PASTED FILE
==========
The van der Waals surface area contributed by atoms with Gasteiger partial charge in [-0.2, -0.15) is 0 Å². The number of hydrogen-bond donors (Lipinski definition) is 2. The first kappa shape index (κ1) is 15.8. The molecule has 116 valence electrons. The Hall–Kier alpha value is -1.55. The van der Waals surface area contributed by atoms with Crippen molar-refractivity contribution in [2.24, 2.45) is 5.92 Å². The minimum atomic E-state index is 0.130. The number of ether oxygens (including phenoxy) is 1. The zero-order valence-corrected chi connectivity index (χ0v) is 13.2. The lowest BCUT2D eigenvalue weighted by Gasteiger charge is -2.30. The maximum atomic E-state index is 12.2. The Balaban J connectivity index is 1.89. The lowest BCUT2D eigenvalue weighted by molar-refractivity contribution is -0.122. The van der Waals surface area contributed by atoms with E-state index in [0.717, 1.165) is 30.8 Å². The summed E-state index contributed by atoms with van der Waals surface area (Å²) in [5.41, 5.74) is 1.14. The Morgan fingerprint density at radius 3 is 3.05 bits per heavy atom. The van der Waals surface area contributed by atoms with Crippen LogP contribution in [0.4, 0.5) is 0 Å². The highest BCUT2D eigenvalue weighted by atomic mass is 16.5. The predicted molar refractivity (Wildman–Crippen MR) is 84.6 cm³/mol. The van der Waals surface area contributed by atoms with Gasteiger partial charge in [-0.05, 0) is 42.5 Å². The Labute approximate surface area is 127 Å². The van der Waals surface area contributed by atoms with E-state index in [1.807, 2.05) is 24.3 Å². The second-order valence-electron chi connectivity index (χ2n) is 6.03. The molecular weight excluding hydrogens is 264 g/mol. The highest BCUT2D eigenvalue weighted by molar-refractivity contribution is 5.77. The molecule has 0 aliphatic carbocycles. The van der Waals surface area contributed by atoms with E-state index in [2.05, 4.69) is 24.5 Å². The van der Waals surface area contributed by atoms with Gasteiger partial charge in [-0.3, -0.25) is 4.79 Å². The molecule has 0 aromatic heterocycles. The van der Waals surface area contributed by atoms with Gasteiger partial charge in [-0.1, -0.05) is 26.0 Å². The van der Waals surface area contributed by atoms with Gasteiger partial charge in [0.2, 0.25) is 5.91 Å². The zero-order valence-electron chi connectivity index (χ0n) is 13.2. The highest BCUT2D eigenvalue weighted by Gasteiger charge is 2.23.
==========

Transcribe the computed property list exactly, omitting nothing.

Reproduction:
The van der Waals surface area contributed by atoms with Gasteiger partial charge in [-0.2, -0.15) is 0 Å². The number of hydrogen-bond donors (Lipinski definition) is 2. The first kappa shape index (κ1) is 15.8. The molecule has 116 valence electrons. The Hall–Kier alpha value is -1.55. The van der Waals surface area contributed by atoms with Crippen molar-refractivity contribution in [2.24, 2.45) is 5.92 Å². The minimum atomic E-state index is 0.130. The number of ether oxygens (including phenoxy) is 1. The zero-order valence-corrected chi connectivity index (χ0v) is 13.2. The lowest BCUT2D eigenvalue weighted by Gasteiger charge is -2.30. The maximum atomic E-state index is 12.2. The Balaban J connectivity index is 1.89. The lowest BCUT2D eigenvalue weighted by molar-refractivity contribution is -0.122. The van der Waals surface area contributed by atoms with E-state index in [0.717, 1.165) is 30.8 Å². The summed E-state index contributed by atoms with van der Waals surface area (Å²) in [5.41, 5.74) is 1.14. The Morgan fingerprint density at radius 3 is 3.05 bits per heavy atom. The van der Waals surface area contributed by atoms with Crippen LogP contribution in [0.4, 0.5) is 0 Å². The highest BCUT2D eigenvalue weighted by atomic mass is 16.5. The predicted molar refractivity (Wildman–Crippen MR) is 84.6 cm³/mol. The van der Waals surface area contributed by atoms with Gasteiger partial charge in [-0.05, 0) is 42.5 Å². The Labute approximate surface area is 127 Å². The van der Waals surface area contributed by atoms with E-state index in [1.807, 2.05) is 24.3 Å². The second-order valence-electron chi connectivity index (χ2n) is 6.03. The molecular weight excluding hydrogens is 264 g/mol. The highest BCUT2D eigenvalue weighted by molar-refractivity contribution is 5.77. The molecule has 0 aliphatic carbocycles. The van der Waals surface area contributed by atoms with E-state index in [2.05, 4.69) is 24.5 Å². The van der Waals surface area contributed by atoms with Gasteiger partial charge in [-0.3, -0.25) is 4.79 Å². The molecule has 0 aromatic heterocycles. The van der Waals surface area contributed by atoms with Gasteiger partial charge in [-0.1, -0.05) is 26.0 Å². The van der Waals surface area contributed by atoms with Gasteiger partial charge in [0.2, 0.25) is 5.91 Å². The zero-order valence-electron chi connectivity index (χ0n) is 13.2. The highest BCUT2D eigenvalue weighted by Gasteiger charge is 2.23.